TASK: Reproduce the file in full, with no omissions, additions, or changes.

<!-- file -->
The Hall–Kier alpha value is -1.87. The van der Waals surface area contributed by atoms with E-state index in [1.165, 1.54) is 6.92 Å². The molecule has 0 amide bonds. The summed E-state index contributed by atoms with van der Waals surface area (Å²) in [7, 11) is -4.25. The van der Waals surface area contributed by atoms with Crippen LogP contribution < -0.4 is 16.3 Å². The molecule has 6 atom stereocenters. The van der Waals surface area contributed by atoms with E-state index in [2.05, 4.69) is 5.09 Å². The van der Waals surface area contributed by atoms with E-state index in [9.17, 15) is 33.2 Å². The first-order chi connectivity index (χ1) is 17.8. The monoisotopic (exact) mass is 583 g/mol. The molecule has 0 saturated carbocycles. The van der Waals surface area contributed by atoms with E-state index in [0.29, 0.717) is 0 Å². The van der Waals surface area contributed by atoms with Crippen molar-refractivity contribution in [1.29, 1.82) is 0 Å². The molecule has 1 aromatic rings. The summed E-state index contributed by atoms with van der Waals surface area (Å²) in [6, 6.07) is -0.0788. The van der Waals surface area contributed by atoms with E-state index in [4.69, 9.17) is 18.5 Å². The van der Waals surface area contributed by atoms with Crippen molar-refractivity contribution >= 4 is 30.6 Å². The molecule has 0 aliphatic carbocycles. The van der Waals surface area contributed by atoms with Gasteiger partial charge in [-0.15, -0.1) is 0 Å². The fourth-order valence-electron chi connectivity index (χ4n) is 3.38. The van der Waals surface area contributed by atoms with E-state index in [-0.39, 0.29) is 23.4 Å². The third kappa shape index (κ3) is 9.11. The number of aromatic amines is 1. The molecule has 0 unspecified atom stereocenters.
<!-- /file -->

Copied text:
The Hall–Kier alpha value is -1.87. The van der Waals surface area contributed by atoms with E-state index in [1.165, 1.54) is 6.92 Å². The molecule has 0 amide bonds. The summed E-state index contributed by atoms with van der Waals surface area (Å²) in [7, 11) is -4.25. The van der Waals surface area contributed by atoms with Crippen LogP contribution < -0.4 is 16.3 Å². The molecule has 6 atom stereocenters. The van der Waals surface area contributed by atoms with E-state index in [2.05, 4.69) is 5.09 Å². The van der Waals surface area contributed by atoms with E-state index in [9.17, 15) is 33.2 Å². The first-order chi connectivity index (χ1) is 17.8. The monoisotopic (exact) mass is 583 g/mol. The molecule has 0 saturated carbocycles. The van der Waals surface area contributed by atoms with E-state index in [0.29, 0.717) is 0 Å². The van der Waals surface area contributed by atoms with Crippen molar-refractivity contribution in [1.29, 1.82) is 0 Å². The molecule has 1 aromatic rings. The summed E-state index contributed by atoms with van der Waals surface area (Å²) in [6, 6.07) is -0.0788. The van der Waals surface area contributed by atoms with E-state index in [4.69, 9.17) is 18.5 Å². The van der Waals surface area contributed by atoms with Crippen molar-refractivity contribution >= 4 is 30.6 Å². The molecule has 0 aliphatic carbocycles. The van der Waals surface area contributed by atoms with Gasteiger partial charge in [-0.15, -0.1) is 0 Å². The fourth-order valence-electron chi connectivity index (χ4n) is 3.38. The van der Waals surface area contributed by atoms with E-state index in [-0.39, 0.29) is 23.4 Å². The third kappa shape index (κ3) is 9.11. The number of aromatic amines is 1. The molecule has 0 unspecified atom stereocenters.